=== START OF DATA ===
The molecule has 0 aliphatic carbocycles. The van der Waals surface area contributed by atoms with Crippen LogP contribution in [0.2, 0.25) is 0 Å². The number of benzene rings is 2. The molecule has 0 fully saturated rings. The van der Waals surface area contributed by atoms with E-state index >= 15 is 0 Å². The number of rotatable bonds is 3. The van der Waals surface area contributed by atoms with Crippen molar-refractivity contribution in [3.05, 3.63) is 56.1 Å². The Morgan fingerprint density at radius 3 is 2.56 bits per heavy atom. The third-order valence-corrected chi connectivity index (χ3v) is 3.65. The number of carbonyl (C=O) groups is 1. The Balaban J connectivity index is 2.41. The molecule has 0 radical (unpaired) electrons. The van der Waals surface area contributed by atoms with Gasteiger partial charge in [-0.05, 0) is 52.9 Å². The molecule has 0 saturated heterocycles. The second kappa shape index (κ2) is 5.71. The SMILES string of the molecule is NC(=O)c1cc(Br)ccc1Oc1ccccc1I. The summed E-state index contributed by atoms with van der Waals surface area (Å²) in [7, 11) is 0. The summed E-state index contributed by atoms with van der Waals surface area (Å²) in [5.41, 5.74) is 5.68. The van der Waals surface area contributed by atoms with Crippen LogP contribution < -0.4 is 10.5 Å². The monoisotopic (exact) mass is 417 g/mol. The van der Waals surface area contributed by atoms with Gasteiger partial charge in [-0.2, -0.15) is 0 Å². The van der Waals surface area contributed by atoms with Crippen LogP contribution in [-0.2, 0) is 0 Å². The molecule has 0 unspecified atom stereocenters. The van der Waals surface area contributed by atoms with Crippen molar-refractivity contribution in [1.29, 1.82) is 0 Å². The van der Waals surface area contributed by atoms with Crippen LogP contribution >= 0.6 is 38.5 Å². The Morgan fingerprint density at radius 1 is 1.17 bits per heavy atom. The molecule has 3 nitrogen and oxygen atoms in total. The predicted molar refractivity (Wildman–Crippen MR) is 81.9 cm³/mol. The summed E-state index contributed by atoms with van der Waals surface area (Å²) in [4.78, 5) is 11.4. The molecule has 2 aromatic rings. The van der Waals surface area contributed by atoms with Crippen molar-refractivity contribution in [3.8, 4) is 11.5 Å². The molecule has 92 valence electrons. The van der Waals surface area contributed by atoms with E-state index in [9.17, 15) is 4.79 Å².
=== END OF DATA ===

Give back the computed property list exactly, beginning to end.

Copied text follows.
The molecule has 0 aliphatic carbocycles. The van der Waals surface area contributed by atoms with Crippen LogP contribution in [0.2, 0.25) is 0 Å². The number of benzene rings is 2. The molecule has 0 fully saturated rings. The van der Waals surface area contributed by atoms with E-state index >= 15 is 0 Å². The number of rotatable bonds is 3. The van der Waals surface area contributed by atoms with Crippen molar-refractivity contribution in [3.05, 3.63) is 56.1 Å². The Morgan fingerprint density at radius 3 is 2.56 bits per heavy atom. The third-order valence-corrected chi connectivity index (χ3v) is 3.65. The number of carbonyl (C=O) groups is 1. The Balaban J connectivity index is 2.41. The molecule has 0 radical (unpaired) electrons. The van der Waals surface area contributed by atoms with Gasteiger partial charge in [-0.05, 0) is 52.9 Å². The molecule has 0 saturated heterocycles. The second kappa shape index (κ2) is 5.71. The SMILES string of the molecule is NC(=O)c1cc(Br)ccc1Oc1ccccc1I. The summed E-state index contributed by atoms with van der Waals surface area (Å²) in [7, 11) is 0. The summed E-state index contributed by atoms with van der Waals surface area (Å²) in [5.41, 5.74) is 5.68. The van der Waals surface area contributed by atoms with Crippen LogP contribution < -0.4 is 10.5 Å². The monoisotopic (exact) mass is 417 g/mol. The van der Waals surface area contributed by atoms with Gasteiger partial charge in [-0.2, -0.15) is 0 Å². The van der Waals surface area contributed by atoms with Crippen LogP contribution in [-0.2, 0) is 0 Å². The molecule has 0 unspecified atom stereocenters. The van der Waals surface area contributed by atoms with Crippen molar-refractivity contribution in [1.29, 1.82) is 0 Å². The van der Waals surface area contributed by atoms with Crippen LogP contribution >= 0.6 is 38.5 Å². The Morgan fingerprint density at radius 1 is 1.17 bits per heavy atom. The molecule has 3 nitrogen and oxygen atoms in total. The predicted molar refractivity (Wildman–Crippen MR) is 81.9 cm³/mol. The summed E-state index contributed by atoms with van der Waals surface area (Å²) in [4.78, 5) is 11.4. The molecule has 2 aromatic rings. The van der Waals surface area contributed by atoms with Crippen molar-refractivity contribution in [3.8, 4) is 11.5 Å². The molecule has 92 valence electrons. The van der Waals surface area contributed by atoms with E-state index in [9.17, 15) is 4.79 Å².